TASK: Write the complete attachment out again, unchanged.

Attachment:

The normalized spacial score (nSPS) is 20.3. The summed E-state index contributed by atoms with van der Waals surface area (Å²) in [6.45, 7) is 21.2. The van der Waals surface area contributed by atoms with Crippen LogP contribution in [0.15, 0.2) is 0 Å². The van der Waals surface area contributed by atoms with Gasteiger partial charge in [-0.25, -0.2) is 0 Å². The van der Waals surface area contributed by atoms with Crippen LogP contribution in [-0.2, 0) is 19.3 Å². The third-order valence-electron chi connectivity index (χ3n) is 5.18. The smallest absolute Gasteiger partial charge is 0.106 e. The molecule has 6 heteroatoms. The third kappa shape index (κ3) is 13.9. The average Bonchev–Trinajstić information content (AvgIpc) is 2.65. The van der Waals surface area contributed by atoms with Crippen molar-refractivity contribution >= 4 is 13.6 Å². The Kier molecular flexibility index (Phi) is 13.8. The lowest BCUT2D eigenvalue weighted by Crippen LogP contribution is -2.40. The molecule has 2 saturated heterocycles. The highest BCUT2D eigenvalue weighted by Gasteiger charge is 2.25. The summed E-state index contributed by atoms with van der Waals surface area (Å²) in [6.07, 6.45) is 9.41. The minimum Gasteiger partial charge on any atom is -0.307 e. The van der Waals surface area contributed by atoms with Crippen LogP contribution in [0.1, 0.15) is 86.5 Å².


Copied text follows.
The normalized spacial score (nSPS) is 20.3. The summed E-state index contributed by atoms with van der Waals surface area (Å²) in [6.45, 7) is 21.2. The van der Waals surface area contributed by atoms with Crippen LogP contribution in [0.15, 0.2) is 0 Å². The van der Waals surface area contributed by atoms with Gasteiger partial charge in [-0.25, -0.2) is 0 Å². The van der Waals surface area contributed by atoms with Crippen LogP contribution in [-0.2, 0) is 19.3 Å². The third-order valence-electron chi connectivity index (χ3n) is 5.18. The smallest absolute Gasteiger partial charge is 0.106 e. The molecule has 6 heteroatoms. The third kappa shape index (κ3) is 13.9. The average Bonchev–Trinajstić information content (AvgIpc) is 2.65. The van der Waals surface area contributed by atoms with Crippen molar-refractivity contribution >= 4 is 13.6 Å². The Kier molecular flexibility index (Phi) is 13.8. The lowest BCUT2D eigenvalue weighted by Crippen LogP contribution is -2.40. The molecule has 2 saturated heterocycles. The highest BCUT2D eigenvalue weighted by Gasteiger charge is 2.25. The summed E-state index contributed by atoms with van der Waals surface area (Å²) in [6.07, 6.45) is 9.41. The minimum Gasteiger partial charge on any atom is -0.307 e. The van der Waals surface area contributed by atoms with Crippen LogP contribution in [0.1, 0.15) is 86.5 Å².